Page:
Planners are ideally suited to coordinate this effort. Their educational training and skills expose them to a wide range of perspectives that have been developed and refined over a long period of time. Planners typically come from a broad cross-section of academia. Most have backgrounds in social sciences though recently there has been an increase in the number of planning students coming from the physical sciences (engineering, biology) and the humanities. This has helped to diversify the scope and vision of the planning profession as it creates a balance in response to the earlier planning efforts made by architects, engineers and geographers.
Traditionally, planners have been taught how to subdivide land, design streets, develop programs for social services, implement policies and write comprehensive Master Plans. They are usually employed by the public sector or by private consulting firms or developers. The planner's clients range from his immediate employer to the public at large. His primary task is to provide his employer with the best possible plans based on the most accurate and timely information available.
If the planner is to accomplish the goals established by his profession and employer, he must have the ability and opportunity to communicate effectively with his constituency. In doing so, he shares his knowledge (distinctive competence) and understanding with those outside his field. This exchange can provide the necessary consensus and support the planner needs if he is to implement his plans for positive and efficient change.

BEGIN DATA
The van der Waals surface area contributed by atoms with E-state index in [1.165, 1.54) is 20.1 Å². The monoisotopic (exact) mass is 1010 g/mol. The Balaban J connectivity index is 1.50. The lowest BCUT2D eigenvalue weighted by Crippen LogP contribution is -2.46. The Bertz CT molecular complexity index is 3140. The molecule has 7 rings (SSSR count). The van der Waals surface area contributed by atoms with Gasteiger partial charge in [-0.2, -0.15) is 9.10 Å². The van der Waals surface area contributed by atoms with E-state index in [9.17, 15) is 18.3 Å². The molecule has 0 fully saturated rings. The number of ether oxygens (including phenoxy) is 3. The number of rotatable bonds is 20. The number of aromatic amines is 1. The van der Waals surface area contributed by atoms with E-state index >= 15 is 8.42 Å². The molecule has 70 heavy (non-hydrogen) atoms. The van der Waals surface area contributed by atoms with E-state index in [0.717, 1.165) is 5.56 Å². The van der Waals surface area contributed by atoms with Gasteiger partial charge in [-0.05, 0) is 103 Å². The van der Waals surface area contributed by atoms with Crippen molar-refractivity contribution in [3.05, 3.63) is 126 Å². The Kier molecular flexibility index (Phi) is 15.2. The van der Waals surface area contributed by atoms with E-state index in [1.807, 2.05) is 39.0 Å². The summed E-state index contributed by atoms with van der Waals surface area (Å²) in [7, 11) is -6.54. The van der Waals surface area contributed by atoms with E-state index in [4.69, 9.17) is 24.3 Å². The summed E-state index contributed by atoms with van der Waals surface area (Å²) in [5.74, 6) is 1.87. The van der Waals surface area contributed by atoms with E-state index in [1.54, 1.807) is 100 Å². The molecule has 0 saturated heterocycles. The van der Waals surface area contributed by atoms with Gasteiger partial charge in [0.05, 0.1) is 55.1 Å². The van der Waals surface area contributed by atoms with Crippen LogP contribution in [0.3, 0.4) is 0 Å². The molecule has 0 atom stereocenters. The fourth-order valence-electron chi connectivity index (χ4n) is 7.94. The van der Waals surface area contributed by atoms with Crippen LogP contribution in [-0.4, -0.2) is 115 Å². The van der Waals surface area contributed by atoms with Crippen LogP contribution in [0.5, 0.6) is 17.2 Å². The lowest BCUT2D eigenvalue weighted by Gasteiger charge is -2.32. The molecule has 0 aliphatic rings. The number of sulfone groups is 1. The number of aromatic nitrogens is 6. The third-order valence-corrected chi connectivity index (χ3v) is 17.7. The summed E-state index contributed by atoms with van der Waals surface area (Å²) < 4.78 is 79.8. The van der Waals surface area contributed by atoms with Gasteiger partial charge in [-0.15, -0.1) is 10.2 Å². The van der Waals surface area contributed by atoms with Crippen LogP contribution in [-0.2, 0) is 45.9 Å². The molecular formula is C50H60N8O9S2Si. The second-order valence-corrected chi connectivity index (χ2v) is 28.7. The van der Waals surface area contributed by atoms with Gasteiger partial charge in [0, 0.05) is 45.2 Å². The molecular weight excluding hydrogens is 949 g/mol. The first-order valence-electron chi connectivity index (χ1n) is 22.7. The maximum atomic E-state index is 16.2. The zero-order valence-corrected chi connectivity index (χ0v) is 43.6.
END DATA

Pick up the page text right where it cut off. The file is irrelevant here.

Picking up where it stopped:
The nature of planning is long-term, optomistic and socially oriented. If planners are to continue contributing toward improving the quality of life for all society, they must begin by communicating their ideas, facts, insights and concerns to the community and by encouraging citizens to actively participate in the planning process. Today, the opportunity to extend that message, through electronic networking, has never been greater. If we are to solve the probelms facing society, we must foster a sense of cooperation through communication and mutual understanding.
This thesis was conceived as an attempt to better realize the dynamic process of communication in the participation element of the planning process. We start with a review of the theories of public participation and communication. We then examine the communication technologies becoming available to the planner and the public. This is followed by an overview of the types of applications now being tried nationwide. This section is followed by a detailed summary of the types of techniques being used for public participation and the use of electronic means to facilitate that process. Finally, we offer a conclusion and series of recommendations for future use.
THE PLANNING PROCESS
planning can be viewed as a series of related actions and decisions that are organized around and moving toward the accomplishment of community development objectives.'*'
The essence of our traditional approach to planning has been to view the city as a large design project that must be laid out and organized. According to this view, planning is the process of forming a picture of a future physical pattern and implementing the necessary central measures to bring about the desired results. The goals to planning are efficiency, order, convenience, economy and esthetic beauty.2
Typically, the planning effort starts with an extensive survey of existing conditions and as an inventory of all available resources. Studies are conducted to assess present land uses, the growth potential of the area's population and economy, the housing stock, transportation networks, public utilities, recreation facilities and cultural amenities. These studies reflect both the quantitative and qualitative aspects of those elements and
help establish projection concerning future needs
Planning, as it is now evolving, combines the objective research of stastical analysis with subjective research in the social sciences to create a three dimensional, organized view of the community. It seeks to involve many participants contributing to the overall success and stability in realizing the future. Planning must be flexible if it is to be enduring. It has to accommodate changing conditions without sacrificing its credibility or viability.